The Latest on What That California Privacy Bill Means for Job Applicants/Employees

Due to recent developments, it appears that a California Consumer Privacy Act (which I wrote about on ERE) amendment exempting employee and job applicant data will not be as robust as once envisioned. More specifically, it appears that the proposed amendment — AB 25 — has been revised to provide that the CCPA will apply to the personal information of employees and other personnel. However, there are new nuances that employers should be aware of and prepare for now.

The Latest Version of AB 25

Previously, AB 25 would have completely exempted the personal information of employees, job applicants, and others that was used in the context of human resources and talent administration (see Section 1798.145 (g)(1) for the complete list). However, the California Senate Judiciary Committee has proposed a new version. Its version is likely to pass by mid-September 2019. Moreover, its version of AB 25 would exempt for one year (i.e., until January 1, 2021) the majority of the Act’s requirements as they relate to the personal information of the employee and job applicant data.

Its AB 25 version, however, does not apply to (a) the requirement to provide a privacy policy to employees/applicants at or before the point of collection of their personal information, or (b) the private right of action breaches arising from a business’ failure to implement and maintain reasonable security measures.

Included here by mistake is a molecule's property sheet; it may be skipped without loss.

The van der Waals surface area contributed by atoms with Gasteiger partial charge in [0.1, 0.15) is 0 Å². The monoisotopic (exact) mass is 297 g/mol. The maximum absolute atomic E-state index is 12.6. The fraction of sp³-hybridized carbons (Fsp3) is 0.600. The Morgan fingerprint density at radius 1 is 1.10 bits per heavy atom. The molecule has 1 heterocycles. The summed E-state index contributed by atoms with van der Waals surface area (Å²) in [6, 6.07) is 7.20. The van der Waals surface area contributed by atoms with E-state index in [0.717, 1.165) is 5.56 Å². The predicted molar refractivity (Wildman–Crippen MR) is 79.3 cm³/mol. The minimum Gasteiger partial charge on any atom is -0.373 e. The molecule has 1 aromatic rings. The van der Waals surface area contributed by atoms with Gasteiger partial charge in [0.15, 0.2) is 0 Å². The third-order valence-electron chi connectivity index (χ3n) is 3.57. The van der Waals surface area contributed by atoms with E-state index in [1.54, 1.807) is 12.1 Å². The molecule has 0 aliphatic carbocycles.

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After the exemption period expires (January 1, 2021), businesses would then be subject to all of the requirements in the human resources and talent administration context.

How Your Company Should Prepare 

While AB 25 may continue to be amended by the end of September 2019, it is highly unlikely that the law will never apply to employees/job applicants’ personal information. Therefore, businesses should:

  • ensure your data mapping efforts include employees/job applicants’ personal information;
  • update your applicable privacy policy and ensure it is delivered to the employee/job applicant beginning January 1, 2020; and
  • ensure your security measures apply to employee/job applicant’s personal information, including in third-party systems of service providers

Josh Torres serves as corporate regulatory & privacy counsel at iCIMS, Inc. Torres brings more than 10 years of corporate law experience to iCIMS, including a highly regarded specialization in privacy law. Torres is one of a select few members to be named a Privacy Law Specialist by the International Association of Privacy Professionals , an exclusive designation that recognizes a select group of leaders that successfully demonstrate a knowledge of relevant privacy laws, regulation and technology; a commitment to staying ahead of new developments in the field; and substantial time devoted to practicing law related to safeguarding personal information.

Learn more about iCIMS’ efforts to assist with your workplace privacy and security efforts at